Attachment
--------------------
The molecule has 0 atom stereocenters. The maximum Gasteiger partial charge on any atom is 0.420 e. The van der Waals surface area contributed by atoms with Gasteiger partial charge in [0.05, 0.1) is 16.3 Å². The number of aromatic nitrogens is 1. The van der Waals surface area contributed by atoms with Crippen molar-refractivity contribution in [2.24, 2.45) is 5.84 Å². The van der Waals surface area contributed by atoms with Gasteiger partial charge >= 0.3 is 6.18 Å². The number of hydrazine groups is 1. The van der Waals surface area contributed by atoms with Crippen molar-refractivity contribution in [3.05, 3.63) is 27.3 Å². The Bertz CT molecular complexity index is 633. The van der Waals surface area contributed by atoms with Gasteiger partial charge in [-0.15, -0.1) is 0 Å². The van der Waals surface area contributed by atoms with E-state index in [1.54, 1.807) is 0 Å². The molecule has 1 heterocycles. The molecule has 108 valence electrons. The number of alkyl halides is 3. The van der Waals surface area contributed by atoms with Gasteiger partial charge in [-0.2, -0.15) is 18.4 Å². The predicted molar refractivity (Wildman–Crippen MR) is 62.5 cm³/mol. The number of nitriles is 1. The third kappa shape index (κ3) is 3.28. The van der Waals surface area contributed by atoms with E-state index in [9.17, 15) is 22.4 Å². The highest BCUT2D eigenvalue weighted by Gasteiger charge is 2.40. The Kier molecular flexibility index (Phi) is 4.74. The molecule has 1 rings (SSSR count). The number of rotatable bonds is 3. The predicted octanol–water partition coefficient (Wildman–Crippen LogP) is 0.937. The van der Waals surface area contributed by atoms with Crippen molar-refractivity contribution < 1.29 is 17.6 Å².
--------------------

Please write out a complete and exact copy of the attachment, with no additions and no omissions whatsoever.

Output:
The molecule has 0 atom stereocenters. The maximum Gasteiger partial charge on any atom is 0.420 e. The van der Waals surface area contributed by atoms with Gasteiger partial charge in [0.05, 0.1) is 16.3 Å². The number of aromatic nitrogens is 1. The van der Waals surface area contributed by atoms with Crippen molar-refractivity contribution in [2.24, 2.45) is 5.84 Å². The van der Waals surface area contributed by atoms with Gasteiger partial charge >= 0.3 is 6.18 Å². The number of hydrazine groups is 1. The van der Waals surface area contributed by atoms with Crippen molar-refractivity contribution in [3.05, 3.63) is 27.3 Å². The Bertz CT molecular complexity index is 633. The van der Waals surface area contributed by atoms with Gasteiger partial charge in [-0.15, -0.1) is 0 Å². The van der Waals surface area contributed by atoms with E-state index in [1.54, 1.807) is 0 Å². The molecule has 1 heterocycles. The molecule has 108 valence electrons. The number of alkyl halides is 3. The van der Waals surface area contributed by atoms with Gasteiger partial charge in [-0.2, -0.15) is 18.4 Å². The predicted molar refractivity (Wildman–Crippen MR) is 62.5 cm³/mol. The number of nitriles is 1. The third kappa shape index (κ3) is 3.28. The van der Waals surface area contributed by atoms with E-state index in [9.17, 15) is 22.4 Å². The highest BCUT2D eigenvalue weighted by Gasteiger charge is 2.40. The Kier molecular flexibility index (Phi) is 4.74. The molecule has 1 rings (SSSR count). The number of rotatable bonds is 3. The predicted octanol–water partition coefficient (Wildman–Crippen LogP) is 0.937. The van der Waals surface area contributed by atoms with Crippen molar-refractivity contribution < 1.29 is 17.6 Å².